Driving Ability of Sleep Apnea Patients Worse with Alcohol Use

Driving skills in people with obstructive sleep apnea (OSA) are more severely affected by alcohol use and sleep deprivation than age-matched controls. Australian investigators found both sleep restriction (4 hrs. max in last 24 hrs.) or a moderate blood alcohol level (0.05 g/dL, which is lower than the legal driving limit in the U.S.) caused worse steering deviations from the median lane and greater deterioration of steering control during the 90 minute simulated drive than controls. OSA participants were 20-32% more likely to have at least one crash also.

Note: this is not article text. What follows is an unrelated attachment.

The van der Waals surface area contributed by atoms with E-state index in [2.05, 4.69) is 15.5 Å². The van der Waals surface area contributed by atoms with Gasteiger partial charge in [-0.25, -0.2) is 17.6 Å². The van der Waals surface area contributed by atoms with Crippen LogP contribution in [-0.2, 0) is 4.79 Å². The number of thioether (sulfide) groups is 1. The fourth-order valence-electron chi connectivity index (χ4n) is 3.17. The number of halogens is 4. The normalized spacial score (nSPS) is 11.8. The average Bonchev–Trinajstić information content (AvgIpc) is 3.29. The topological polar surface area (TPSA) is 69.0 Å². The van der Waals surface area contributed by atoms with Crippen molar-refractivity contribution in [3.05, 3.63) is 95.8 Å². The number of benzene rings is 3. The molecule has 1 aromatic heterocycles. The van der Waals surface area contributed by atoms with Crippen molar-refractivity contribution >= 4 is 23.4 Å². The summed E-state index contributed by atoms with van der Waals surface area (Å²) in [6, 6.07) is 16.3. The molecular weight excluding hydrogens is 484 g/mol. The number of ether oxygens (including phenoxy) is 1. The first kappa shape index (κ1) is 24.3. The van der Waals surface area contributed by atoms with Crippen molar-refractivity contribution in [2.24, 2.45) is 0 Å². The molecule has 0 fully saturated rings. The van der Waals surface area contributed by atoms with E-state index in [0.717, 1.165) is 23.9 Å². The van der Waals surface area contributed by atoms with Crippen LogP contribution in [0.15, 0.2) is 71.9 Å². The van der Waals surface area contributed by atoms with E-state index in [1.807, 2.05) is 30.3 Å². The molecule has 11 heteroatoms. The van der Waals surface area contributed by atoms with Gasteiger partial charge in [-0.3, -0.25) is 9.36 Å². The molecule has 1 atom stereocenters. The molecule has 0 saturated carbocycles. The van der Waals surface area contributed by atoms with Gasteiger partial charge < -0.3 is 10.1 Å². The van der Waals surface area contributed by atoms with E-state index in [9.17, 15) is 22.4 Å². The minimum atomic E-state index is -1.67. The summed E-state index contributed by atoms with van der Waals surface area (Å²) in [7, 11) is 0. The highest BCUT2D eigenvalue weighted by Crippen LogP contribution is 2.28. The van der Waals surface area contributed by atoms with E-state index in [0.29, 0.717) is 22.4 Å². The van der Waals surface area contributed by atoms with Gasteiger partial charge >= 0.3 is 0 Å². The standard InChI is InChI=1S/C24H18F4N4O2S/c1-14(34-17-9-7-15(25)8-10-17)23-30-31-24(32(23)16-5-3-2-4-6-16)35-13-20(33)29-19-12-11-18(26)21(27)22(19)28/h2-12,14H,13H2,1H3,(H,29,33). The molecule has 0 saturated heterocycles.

PositiveTip: Avoid sleep restriction or alcohol use to be a safe driver–even if you don’t have OSA.